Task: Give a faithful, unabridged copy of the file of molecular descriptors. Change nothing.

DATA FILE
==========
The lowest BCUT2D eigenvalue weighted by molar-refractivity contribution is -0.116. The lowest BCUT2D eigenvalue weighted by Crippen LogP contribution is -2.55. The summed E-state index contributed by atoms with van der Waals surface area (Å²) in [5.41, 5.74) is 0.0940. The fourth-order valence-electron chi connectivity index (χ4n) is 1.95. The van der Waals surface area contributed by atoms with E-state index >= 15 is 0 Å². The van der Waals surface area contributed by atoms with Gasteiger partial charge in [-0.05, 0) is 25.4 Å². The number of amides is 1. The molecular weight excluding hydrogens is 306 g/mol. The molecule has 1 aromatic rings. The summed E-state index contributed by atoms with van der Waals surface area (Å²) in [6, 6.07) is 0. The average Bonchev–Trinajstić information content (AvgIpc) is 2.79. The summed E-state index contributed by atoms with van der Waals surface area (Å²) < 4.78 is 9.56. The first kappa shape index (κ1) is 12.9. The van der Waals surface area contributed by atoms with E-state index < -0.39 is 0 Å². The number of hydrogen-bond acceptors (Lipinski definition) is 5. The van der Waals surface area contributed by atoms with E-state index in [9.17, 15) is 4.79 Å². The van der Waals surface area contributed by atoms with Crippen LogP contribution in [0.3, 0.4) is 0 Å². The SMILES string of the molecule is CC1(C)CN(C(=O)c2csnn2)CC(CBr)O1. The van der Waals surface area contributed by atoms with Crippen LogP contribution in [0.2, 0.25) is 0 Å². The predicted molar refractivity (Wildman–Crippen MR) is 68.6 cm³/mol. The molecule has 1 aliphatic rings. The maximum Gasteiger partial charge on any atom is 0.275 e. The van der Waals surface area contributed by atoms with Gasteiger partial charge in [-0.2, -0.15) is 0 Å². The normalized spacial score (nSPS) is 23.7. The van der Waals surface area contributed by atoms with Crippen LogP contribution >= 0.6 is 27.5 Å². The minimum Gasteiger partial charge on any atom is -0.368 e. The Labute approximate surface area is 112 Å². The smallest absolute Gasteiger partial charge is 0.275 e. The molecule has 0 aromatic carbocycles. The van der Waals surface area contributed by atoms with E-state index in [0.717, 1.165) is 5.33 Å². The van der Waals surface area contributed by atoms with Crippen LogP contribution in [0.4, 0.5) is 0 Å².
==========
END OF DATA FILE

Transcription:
The lowest BCUT2D eigenvalue weighted by molar-refractivity contribution is -0.116. The lowest BCUT2D eigenvalue weighted by Crippen LogP contribution is -2.55. The summed E-state index contributed by atoms with van der Waals surface area (Å²) in [5.41, 5.74) is 0.0940. The fourth-order valence-electron chi connectivity index (χ4n) is 1.95. The van der Waals surface area contributed by atoms with E-state index >= 15 is 0 Å². The van der Waals surface area contributed by atoms with Gasteiger partial charge in [-0.05, 0) is 25.4 Å². The number of amides is 1. The molecular weight excluding hydrogens is 306 g/mol. The molecule has 1 aromatic rings. The summed E-state index contributed by atoms with van der Waals surface area (Å²) in [6, 6.07) is 0. The average Bonchev–Trinajstić information content (AvgIpc) is 2.79. The summed E-state index contributed by atoms with van der Waals surface area (Å²) < 4.78 is 9.56. The first kappa shape index (κ1) is 12.9. The van der Waals surface area contributed by atoms with E-state index < -0.39 is 0 Å². The number of hydrogen-bond acceptors (Lipinski definition) is 5. The van der Waals surface area contributed by atoms with E-state index in [9.17, 15) is 4.79 Å². The van der Waals surface area contributed by atoms with Crippen LogP contribution in [0.3, 0.4) is 0 Å². The SMILES string of the molecule is CC1(C)CN(C(=O)c2csnn2)CC(CBr)O1. The van der Waals surface area contributed by atoms with Crippen LogP contribution in [0.2, 0.25) is 0 Å². The predicted molar refractivity (Wildman–Crippen MR) is 68.6 cm³/mol. The molecule has 1 aliphatic rings. The maximum Gasteiger partial charge on any atom is 0.275 e. The van der Waals surface area contributed by atoms with Gasteiger partial charge in [-0.2, -0.15) is 0 Å². The normalized spacial score (nSPS) is 23.7. The van der Waals surface area contributed by atoms with Crippen LogP contribution >= 0.6 is 27.5 Å². The minimum Gasteiger partial charge on any atom is -0.368 e. The Labute approximate surface area is 112 Å². The smallest absolute Gasteiger partial charge is 0.275 e. The molecule has 0 aromatic carbocycles. The van der Waals surface area contributed by atoms with E-state index in [0.717, 1.165) is 5.33 Å². The van der Waals surface area contributed by atoms with Crippen LogP contribution in [0.4, 0.5) is 0 Å².